Welcome to European Tribune. It's gone a bit quiet around here these days, but it's still going.
Display:
Honestly, you are all much too focused on energy efficiency. There is nothing inherently enviormentally damaging about the use of energy. The damage comes from, and is dependant on the fossile basis of our current transport. If the future features flagrantly energy prolifigrate transport systems such, oh, supersonic vaccum maglev, that is not a problem as long as the electricity driving everything is clean. Energy does not equate to carbon or enviormental damage.
Carbon equates to Carbon.

A plan of action that focuses on cleaning up electricity production and substituting forms of goods and services that are electricity dependant for goods and services that are oil dependant is approximately infinitely more likely to actually get carried out than one that relies on getting people to do without energy intensive goods and services. Hairshits do not win elections.

by Thomas on Fri Jul 22nd, 2011 at 09:24:25 AM EST
[ Parent ]
Hairshits do not win elections.

Except in the context of the Euro crisis.

Economics is politics by other means

by Migeru (migeru at eurotrib dot com) on Fri Jul 22nd, 2011 at 09:50:15 AM EST
[ Parent ]
Environmental damage is not the only variable used to evaluate decisions. Nor is production of power the only cost that this profligate society might incur moving forward. Thus efficiency is and should remain a key parameter when evaluating energy scenarios.

Hairshirt? Lächerlich.

"Life shrinks or expands in proportion to one's courage." - Ana´s Nin

by Crazy Horse on Fri Jul 22nd, 2011 at 09:52:47 AM EST
[ Parent ]
Because clearly energy will be too cheap to meter.

- Jake

Friends come and go. Enemies accumulate.

by JakeS (JangoSierra 'at' gmail 'dot' com) on Fri Jul 22nd, 2011 at 12:07:57 PM EST
[ Parent ]
No, but there is very, very little reason to belive that a properly designed post carbon grid will cost us any more per-kwh than coal does, and very good reasons to belive that it will deliver equivalent-or-lower costs than coal with the additional bonus of lower externalities.

Pathway "Absolutely zero technilogical advances happen, but we go low carbon anyway": This means instituting copies of the French, Swiss and Swedish grids everywhere, because those are the already extant low emission grids. Yes, this means mean, vicious, ugly nuclear power. Boo-hoo. You know what else those grids have in common? They produce electricity cheaply. About half the cost of german electricity, with a tenth or less the emissions per kwh.

Pathway: "Very conservative estimates of the technological progress of renewables hold true, and real money is spent on them for the purposes of actually producing power, rather than greenwashing coal/gas" This means no solar whatsoever (in europe), wast windfarms, robotically controlled kites harvesting energy from the jetsteam above our cities and chunks of granite the size of small mountains being raised and lowered hundreds of meters to store power enough to power the entirety of the union for weeks on end. All of which will cost us less per kwh than most of europe presently pays.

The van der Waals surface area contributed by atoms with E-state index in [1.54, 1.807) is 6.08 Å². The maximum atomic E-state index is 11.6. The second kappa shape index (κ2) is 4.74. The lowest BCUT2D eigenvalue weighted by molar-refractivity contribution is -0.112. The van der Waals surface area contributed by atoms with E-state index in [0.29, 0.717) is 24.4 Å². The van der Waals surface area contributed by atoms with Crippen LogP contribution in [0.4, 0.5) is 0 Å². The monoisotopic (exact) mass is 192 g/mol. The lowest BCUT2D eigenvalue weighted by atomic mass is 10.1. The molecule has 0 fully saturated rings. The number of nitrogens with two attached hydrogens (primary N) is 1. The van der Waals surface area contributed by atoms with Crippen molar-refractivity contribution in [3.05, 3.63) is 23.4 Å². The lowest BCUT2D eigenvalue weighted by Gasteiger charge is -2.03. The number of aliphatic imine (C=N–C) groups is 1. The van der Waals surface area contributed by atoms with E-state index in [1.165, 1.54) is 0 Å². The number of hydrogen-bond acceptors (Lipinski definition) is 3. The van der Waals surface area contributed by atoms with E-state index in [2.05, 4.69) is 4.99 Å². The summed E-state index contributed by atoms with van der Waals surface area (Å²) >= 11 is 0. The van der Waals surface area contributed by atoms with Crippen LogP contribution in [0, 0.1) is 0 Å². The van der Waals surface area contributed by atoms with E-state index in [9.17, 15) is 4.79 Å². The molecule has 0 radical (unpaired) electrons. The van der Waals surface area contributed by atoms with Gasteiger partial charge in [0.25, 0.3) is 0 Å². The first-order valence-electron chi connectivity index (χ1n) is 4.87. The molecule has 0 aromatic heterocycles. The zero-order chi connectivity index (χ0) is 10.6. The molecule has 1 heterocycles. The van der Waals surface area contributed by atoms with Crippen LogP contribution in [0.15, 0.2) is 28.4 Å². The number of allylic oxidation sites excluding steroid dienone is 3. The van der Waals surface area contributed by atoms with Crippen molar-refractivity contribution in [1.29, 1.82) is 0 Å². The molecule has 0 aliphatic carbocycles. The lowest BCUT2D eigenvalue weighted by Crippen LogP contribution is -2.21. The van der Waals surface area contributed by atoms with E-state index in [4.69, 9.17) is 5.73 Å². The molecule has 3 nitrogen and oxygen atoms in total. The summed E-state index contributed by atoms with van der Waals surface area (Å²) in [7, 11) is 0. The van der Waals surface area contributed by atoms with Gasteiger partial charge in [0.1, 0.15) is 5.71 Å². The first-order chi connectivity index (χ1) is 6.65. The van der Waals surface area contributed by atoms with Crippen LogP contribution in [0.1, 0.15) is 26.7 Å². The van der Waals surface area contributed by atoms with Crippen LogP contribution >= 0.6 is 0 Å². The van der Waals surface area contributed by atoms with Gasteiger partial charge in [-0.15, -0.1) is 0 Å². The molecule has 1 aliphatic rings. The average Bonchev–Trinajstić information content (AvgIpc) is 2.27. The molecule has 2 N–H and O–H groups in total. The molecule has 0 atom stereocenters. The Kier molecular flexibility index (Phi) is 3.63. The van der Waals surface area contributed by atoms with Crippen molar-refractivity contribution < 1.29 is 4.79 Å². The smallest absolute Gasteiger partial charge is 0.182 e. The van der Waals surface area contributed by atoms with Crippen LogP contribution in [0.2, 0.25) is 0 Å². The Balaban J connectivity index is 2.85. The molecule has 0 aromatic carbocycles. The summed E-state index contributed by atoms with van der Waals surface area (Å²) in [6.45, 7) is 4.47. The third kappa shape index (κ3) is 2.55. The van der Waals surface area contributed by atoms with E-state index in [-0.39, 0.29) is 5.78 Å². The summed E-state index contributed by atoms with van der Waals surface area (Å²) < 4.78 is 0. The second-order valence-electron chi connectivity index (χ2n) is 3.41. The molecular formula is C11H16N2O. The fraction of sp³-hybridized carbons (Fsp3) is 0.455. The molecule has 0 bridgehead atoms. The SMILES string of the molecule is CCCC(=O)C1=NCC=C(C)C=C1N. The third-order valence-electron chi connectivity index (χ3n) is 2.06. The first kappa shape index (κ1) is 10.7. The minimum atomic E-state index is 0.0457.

Pathway: "Technological surprise": Someone perfects something clever. - There are half a dozen technologies under development that hold out the promise of stupidly cheap electrical power. Not free electrical power, because most of them will still need at least to pay for grid maintainance, but significantly cheaper than either of the first two senarios. In order of probability:

  1. Cheaper, safter, and just generally superior  fission reactors via ground up redesign - Molten salt, fission fragment, gas phase. Most likely out of India.
  2. Small scale fusion : One of the dozens of teams working on achiving fusion via any of a half dozen of esoteric ways to confine, heat and compress very small amounts of plasma succeed in producing a design that is a viable power source. Possibly even the coverted aneutronic boron fusor.
  3. LERN.
  4. WTF? Did not see that coming.

To sum up: the future will be short on oil. Gas will be expensive. Coal will, if there is any justice, be outright illegal. Electricity? There will be lots of electricity. All the electricity you care to pay for.
by Thomas on Fri Jul 22nd, 2011 at 02:20:30 PM EST
[ Parent ]
Pathway "Absolutely zero technilogical advances happen, but we go low carbon anyway": This means instituting copies of the French, Swiss and Swedish grids everywhere,

That is not possible. Those grids rely on imported load balancing capacity. Please see the diurnal variation figures here.

Pathway: "Very conservative estimates of the technological progress of renewables hold true, and real money is spent on them for the purposes of actually producing power, rather than greenwashing coal/gas" This means no solar whatsoever (in europe),

Uh, no, not unless you assume that doing nothing what so ever for ten years while we build the infrastructure to transport electricity from the Sahara to Germany is preferable to building solar power in Germany during this period.

Ramp-up times are not your friend if you are in the business of selling magic bullet solutions, a point that I have tried and apparently failed to get through to you before.

and chunks of granite the size of small mountains being raised and lowered hundreds of meters to store power enough to power the entirety of the union for weeks on end.

Uh, no. That is not required to load balance a sustainable grid.

All of which will cost us less per kwh than most of europe presently pays.

That does not strike me as a very good reason to ignore even cheaper energy savings. If I can save ten MWh per year for 10 €/MWh, why would I buy ten MWh per year for 12 €/MWh?

Cheaper, safter, and just generally superior  fission reactors via ground up redesign